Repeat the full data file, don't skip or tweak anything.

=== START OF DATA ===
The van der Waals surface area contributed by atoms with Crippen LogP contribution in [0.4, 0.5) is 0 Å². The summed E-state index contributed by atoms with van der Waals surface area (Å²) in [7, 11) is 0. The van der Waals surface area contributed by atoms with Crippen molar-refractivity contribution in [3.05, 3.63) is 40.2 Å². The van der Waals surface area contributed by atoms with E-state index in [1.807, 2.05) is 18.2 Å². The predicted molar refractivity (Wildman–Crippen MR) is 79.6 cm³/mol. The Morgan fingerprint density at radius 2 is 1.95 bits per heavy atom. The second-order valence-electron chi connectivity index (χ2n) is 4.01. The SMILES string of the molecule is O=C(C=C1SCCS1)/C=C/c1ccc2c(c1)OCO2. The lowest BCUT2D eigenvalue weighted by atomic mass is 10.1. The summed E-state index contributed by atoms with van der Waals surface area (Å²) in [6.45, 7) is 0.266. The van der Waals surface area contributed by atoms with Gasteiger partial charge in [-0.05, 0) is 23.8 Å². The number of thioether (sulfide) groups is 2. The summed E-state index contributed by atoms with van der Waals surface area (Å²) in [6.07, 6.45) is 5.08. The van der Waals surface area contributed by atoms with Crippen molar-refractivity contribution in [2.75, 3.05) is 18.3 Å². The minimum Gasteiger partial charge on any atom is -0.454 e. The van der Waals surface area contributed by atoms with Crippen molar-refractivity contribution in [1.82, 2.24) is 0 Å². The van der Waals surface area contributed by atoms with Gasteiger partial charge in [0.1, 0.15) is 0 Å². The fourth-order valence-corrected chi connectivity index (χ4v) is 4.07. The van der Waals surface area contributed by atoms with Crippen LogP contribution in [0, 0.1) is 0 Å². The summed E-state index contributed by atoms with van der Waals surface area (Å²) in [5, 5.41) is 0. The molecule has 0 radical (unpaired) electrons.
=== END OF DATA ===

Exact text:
The van der Waals surface area contributed by atoms with Crippen LogP contribution in [0.4, 0.5) is 0 Å². The summed E-state index contributed by atoms with van der Waals surface area (Å²) in [7, 11) is 0. The van der Waals surface area contributed by atoms with Crippen molar-refractivity contribution in [3.05, 3.63) is 40.2 Å². The van der Waals surface area contributed by atoms with E-state index in [1.807, 2.05) is 18.2 Å². The predicted molar refractivity (Wildman–Crippen MR) is 79.6 cm³/mol. The Morgan fingerprint density at radius 2 is 1.95 bits per heavy atom. The second-order valence-electron chi connectivity index (χ2n) is 4.01. The SMILES string of the molecule is O=C(C=C1SCCS1)/C=C/c1ccc2c(c1)OCO2. The lowest BCUT2D eigenvalue weighted by atomic mass is 10.1. The summed E-state index contributed by atoms with van der Waals surface area (Å²) in [6.45, 7) is 0.266. The van der Waals surface area contributed by atoms with Gasteiger partial charge in [-0.05, 0) is 23.8 Å². The number of thioether (sulfide) groups is 2. The summed E-state index contributed by atoms with van der Waals surface area (Å²) in [6.07, 6.45) is 5.08. The van der Waals surface area contributed by atoms with Crippen molar-refractivity contribution in [2.75, 3.05) is 18.3 Å². The minimum Gasteiger partial charge on any atom is -0.454 e. The van der Waals surface area contributed by atoms with Crippen molar-refractivity contribution in [1.82, 2.24) is 0 Å². The van der Waals surface area contributed by atoms with Gasteiger partial charge in [0.1, 0.15) is 0 Å². The fourth-order valence-corrected chi connectivity index (χ4v) is 4.07. The van der Waals surface area contributed by atoms with Crippen LogP contribution in [0, 0.1) is 0 Å². The summed E-state index contributed by atoms with van der Waals surface area (Å²) in [5, 5.41) is 0. The molecule has 0 radical (unpaired) electrons.